Savvy by Ingrid Law (823 L411S FIC)
This one came up as recommend on Anita Silvey’s Children’s Book-A-Day Almanac. A tale of a quirky family who develop ‘powers’ when they turn 13.  Mib’s 13th birthday is here and she can hardly wait to find out what hers is to be.  Unexpected trouble happens when her father is in a car accident and she tries (with help from her brothers and a couple of soon-to-be friends) to visit him while in hospital.  Suggested for grades 5-7.

Monday, January 16, 2012

Science is everywhere

I like the idea behind the series Science Explorer Junior that promotes thinking like a scientist.

Looking at three books, Think like a scientist in the classroom by Susan Hindman (507.8 HiT 2012), Think like a scientist in the car by Matt Mullins (507.8 MuT 2012) and Think like a scientist in the backyard by Matt Mullins (507.8 MuTB 2012),I came away feeling that science is everywhere.  Whether I was looking at the weather to decide what to wear, wondering how many miles a car can travel on a tank of gas, or how my peripheral vision can prevent me from focusing on the work in front of me.  This ties in well with making science relevant and approachable for kids.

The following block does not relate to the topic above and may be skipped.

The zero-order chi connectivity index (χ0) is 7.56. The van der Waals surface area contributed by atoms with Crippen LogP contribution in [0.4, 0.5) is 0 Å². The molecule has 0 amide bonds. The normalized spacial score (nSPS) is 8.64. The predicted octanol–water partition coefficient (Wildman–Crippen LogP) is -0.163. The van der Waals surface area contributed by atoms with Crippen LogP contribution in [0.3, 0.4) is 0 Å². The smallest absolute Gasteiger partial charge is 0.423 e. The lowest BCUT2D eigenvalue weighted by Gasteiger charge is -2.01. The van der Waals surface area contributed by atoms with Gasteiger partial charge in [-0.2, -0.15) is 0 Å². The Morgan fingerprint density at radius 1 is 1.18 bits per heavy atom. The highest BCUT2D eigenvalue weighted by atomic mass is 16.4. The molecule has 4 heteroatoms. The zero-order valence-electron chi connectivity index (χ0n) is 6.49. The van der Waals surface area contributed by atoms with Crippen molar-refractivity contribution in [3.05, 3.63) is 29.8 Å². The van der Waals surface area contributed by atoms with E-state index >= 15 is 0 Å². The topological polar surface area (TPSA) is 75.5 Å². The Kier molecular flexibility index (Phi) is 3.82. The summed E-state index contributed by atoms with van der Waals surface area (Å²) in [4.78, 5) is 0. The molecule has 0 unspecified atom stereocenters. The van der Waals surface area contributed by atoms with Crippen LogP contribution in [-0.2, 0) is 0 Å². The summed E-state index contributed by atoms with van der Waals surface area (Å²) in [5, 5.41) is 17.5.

Each book outlines the premises of the scientific method in a step-by-step list starting with observing what is happening around you, developing a question, suggesting an answer, testing it, recording the results and drawing a conclusion.
The books then present three scenarios that are associated with the car, classroom, or backyard, giving us a few questions to think about in that scenario. 



For example, in Think like a scientist in the backyard, the scenario is stepping into the backyard and noticing the weather.  Depending on the conditions and the temperature I may need to wear a coat.  A thermometer can be helpful in deciding this.  A little background information is presented about thermometers from the 1600s which then leads into the experiment of making a rudimentary thermometer on your own.  Additional questions are asked, leaving me to answer them based on my experiment and to draw my own conclusions.  No answers or predetermined conclusions are included.